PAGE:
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Being a tunnel instructor means being part of an exciting, fun and dynamic working environment. But the job also implies enduring hard physical work for relatively long periods of time, working irregular hours and long shifts. Tunnel instructors should act as strong team players and the job requires skill, dedication and a necessary portion of social intelligence, guaranteeing safety and good customer service at all times.

Tunnel operations and air flow dynamics

As a tunnel instructor, you will without a doubt get customer questions about the more technical aspects of tunnel flying and tunnel operations. Without being an expert on the matter, you have to be able to explain the basics about the tunnel’s construction and airflow dynamics.

You also have to be able to perform safety inspections, start-up procedures and basic tunnel maintenance such as exchanging worn or damaged cables of the net as a part of your everyday routine. Any proper instructor course will cover these basic daily wind tunnel operations, so you are capable of checking and running the tunnel and its systems.

Tunnel time management

Tunnel time management is a key concept on the job. Respecting strict time frames and customer cycles is important, not only from a customer service point of view but also for peak efficiency and thereby business economics. Tunnels sell valuable minutes! 

A typical “customer cycle” includes

  1. Welcoming customers
  2. Orientation about the building’s facilities, a rough explanation of the experience they are about to embark on and an explanation of the time frame
  3. Filling out waiver forms
  4. Gearing up
  5. Briefing
  6. Flying
  7. Debriefing
  8. Handing out flight videos and / or photos
  9. Saying goodbye to the customers

Gearing up customers

Proper gear is essential for safety and comfort during flight. Make sure your customers remove all loose items and provide them with a jumpsuit, goggles, a helmet and ear protection and check if they are wearing appropriate shoes. All gear must fit properly and be in good condition. Always check for wear and tear and need for repair and take damaged or improper gear out of circulation straight away.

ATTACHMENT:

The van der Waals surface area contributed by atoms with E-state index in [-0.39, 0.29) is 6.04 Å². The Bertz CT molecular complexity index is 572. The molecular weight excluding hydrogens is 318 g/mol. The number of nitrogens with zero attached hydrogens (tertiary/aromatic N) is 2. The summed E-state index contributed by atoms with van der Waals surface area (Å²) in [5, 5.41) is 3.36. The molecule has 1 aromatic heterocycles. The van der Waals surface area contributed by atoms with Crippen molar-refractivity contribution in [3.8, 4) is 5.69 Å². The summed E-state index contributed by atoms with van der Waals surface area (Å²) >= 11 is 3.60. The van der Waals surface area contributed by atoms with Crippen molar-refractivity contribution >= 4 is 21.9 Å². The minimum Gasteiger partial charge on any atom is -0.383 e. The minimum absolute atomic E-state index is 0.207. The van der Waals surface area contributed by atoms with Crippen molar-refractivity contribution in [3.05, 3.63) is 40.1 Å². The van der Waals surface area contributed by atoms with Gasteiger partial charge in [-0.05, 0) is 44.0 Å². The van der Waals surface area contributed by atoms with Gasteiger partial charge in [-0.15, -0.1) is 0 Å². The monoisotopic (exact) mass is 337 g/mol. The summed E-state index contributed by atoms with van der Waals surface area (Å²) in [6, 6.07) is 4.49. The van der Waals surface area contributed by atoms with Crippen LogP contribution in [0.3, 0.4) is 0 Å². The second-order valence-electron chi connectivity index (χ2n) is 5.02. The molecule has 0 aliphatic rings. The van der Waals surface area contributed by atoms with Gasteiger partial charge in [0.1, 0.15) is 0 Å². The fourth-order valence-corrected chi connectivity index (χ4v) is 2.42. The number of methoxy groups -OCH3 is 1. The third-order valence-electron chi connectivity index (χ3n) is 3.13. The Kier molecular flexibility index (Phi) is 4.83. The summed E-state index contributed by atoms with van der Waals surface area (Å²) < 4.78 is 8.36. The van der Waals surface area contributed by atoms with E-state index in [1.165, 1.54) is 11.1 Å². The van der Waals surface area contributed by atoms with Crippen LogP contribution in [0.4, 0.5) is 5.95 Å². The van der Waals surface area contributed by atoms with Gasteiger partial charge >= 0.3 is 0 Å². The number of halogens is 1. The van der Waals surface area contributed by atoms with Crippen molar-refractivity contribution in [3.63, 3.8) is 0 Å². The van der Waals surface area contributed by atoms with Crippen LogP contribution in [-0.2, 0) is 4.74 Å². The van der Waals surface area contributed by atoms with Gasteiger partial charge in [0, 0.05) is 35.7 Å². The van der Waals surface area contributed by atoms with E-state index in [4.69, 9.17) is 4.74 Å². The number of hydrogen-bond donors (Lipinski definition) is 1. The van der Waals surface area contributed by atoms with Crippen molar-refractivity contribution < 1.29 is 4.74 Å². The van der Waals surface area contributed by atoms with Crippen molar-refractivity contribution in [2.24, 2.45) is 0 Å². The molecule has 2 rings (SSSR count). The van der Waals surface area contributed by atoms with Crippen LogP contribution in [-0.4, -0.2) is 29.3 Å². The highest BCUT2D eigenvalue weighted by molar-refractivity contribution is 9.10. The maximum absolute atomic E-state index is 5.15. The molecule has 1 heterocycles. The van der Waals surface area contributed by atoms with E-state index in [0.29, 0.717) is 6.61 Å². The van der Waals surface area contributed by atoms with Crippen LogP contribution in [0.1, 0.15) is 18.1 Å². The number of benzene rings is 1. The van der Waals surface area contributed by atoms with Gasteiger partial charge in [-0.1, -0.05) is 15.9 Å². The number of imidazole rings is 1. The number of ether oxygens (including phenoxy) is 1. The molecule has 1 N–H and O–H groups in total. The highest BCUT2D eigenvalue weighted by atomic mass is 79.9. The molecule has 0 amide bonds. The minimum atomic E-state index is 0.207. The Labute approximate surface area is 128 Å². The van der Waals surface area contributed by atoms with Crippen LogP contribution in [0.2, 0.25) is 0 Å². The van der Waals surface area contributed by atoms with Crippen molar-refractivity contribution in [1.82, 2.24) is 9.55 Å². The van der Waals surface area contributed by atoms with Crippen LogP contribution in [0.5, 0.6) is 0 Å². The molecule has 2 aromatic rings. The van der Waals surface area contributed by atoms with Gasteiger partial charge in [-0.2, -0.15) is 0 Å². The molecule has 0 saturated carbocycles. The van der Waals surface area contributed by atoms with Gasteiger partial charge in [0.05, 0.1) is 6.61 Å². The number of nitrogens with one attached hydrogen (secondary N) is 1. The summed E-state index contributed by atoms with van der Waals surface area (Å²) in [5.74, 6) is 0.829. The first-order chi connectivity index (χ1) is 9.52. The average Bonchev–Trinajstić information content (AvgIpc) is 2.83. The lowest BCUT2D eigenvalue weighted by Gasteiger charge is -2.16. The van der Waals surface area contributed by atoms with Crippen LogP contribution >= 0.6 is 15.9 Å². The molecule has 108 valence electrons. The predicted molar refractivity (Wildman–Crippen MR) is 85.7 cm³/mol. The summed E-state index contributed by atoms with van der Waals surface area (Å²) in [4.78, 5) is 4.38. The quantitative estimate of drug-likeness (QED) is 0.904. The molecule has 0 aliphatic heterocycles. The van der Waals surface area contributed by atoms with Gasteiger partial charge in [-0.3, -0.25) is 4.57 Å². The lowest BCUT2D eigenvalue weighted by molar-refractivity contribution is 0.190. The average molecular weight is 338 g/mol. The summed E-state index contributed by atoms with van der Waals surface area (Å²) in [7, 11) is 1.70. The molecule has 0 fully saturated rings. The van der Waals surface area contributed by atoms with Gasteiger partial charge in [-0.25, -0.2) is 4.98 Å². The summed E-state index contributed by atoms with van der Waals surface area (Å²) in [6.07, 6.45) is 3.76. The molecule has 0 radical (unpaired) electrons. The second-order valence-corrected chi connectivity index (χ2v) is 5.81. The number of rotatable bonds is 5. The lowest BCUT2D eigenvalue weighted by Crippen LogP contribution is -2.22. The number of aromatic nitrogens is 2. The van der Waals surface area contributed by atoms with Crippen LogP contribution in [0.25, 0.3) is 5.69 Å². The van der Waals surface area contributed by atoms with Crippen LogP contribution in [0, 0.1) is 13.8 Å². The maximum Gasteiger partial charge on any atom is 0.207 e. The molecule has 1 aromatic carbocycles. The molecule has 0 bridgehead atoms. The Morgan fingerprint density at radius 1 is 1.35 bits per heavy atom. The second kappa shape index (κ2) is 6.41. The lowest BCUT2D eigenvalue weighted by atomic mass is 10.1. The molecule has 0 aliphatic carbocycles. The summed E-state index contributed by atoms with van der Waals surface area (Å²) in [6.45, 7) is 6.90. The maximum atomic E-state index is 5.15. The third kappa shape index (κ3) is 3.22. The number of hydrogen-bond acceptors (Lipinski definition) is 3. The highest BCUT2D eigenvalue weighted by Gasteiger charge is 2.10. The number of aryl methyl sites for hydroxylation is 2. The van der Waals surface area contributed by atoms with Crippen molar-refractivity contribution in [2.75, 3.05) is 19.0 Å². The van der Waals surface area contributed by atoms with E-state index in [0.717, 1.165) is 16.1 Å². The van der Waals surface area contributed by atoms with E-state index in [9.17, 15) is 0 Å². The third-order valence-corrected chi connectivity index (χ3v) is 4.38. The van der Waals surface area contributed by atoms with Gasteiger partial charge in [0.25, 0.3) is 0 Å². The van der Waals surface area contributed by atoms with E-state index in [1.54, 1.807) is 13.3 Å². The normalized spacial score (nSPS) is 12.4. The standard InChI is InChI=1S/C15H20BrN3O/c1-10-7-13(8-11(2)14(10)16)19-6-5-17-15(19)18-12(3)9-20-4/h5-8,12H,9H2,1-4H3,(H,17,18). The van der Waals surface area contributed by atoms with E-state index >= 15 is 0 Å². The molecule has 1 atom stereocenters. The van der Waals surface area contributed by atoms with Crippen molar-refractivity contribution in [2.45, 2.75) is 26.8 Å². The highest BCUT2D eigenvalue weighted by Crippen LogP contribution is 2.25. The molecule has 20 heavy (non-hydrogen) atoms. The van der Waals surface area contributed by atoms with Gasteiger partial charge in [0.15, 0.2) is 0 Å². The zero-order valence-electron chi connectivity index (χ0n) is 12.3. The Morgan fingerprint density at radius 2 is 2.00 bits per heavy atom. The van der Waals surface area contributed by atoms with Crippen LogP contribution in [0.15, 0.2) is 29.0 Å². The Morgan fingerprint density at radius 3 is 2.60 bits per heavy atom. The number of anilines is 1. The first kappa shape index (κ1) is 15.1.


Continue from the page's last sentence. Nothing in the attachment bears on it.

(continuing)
You’ll assist your customers with de-gearing after flight and make sure all equipment is retrieved and put back in place. To be time efficient, you can give feedback to your customers about their performance while doing so. Remember that many first time flyers come for an exciting and one time only experience – encouragement and compliments will send them home with pride and smiles, spreading a good word about the facilities. Focus on positive feedback rather than what they could have done better. Everybody can fly.

Classroom procedures

Before flying, you will give your customers a thorough briefing about what they are about to experience, and inform them about their own responsibilities during the process. This improves the safety of everybody involved, but is also key to the customer’s enjoyment and the sense of being taken care of. Keep tunnel time management in mind. Instructing a class should not take longer than 30 minutes. 

Classroom teaching requires skill and social intelligence, and as an instructor you will without a doubt get better and more efficient with practice and experience. Displaying confidence in your own abilities and always maintaining a friendly and professional attitude, even throughout a long and busy day, are some of the most important features to project at all times.

Control room duties

Tunnel instructors have to be able to take shifts as an air flow controller. This position is just as critical to safe tunnel operations as being an instructor. Air flow controllers have to continuously observe the instructor and the flyers as to intervene in an appropriate manner, while at the same time monitoring the tunnel machinery.

It is very important to work closely together with the instructor or coach inside the tunnel, use clear and efficient communication and make sure all flyers have a safe and enjoyable experience.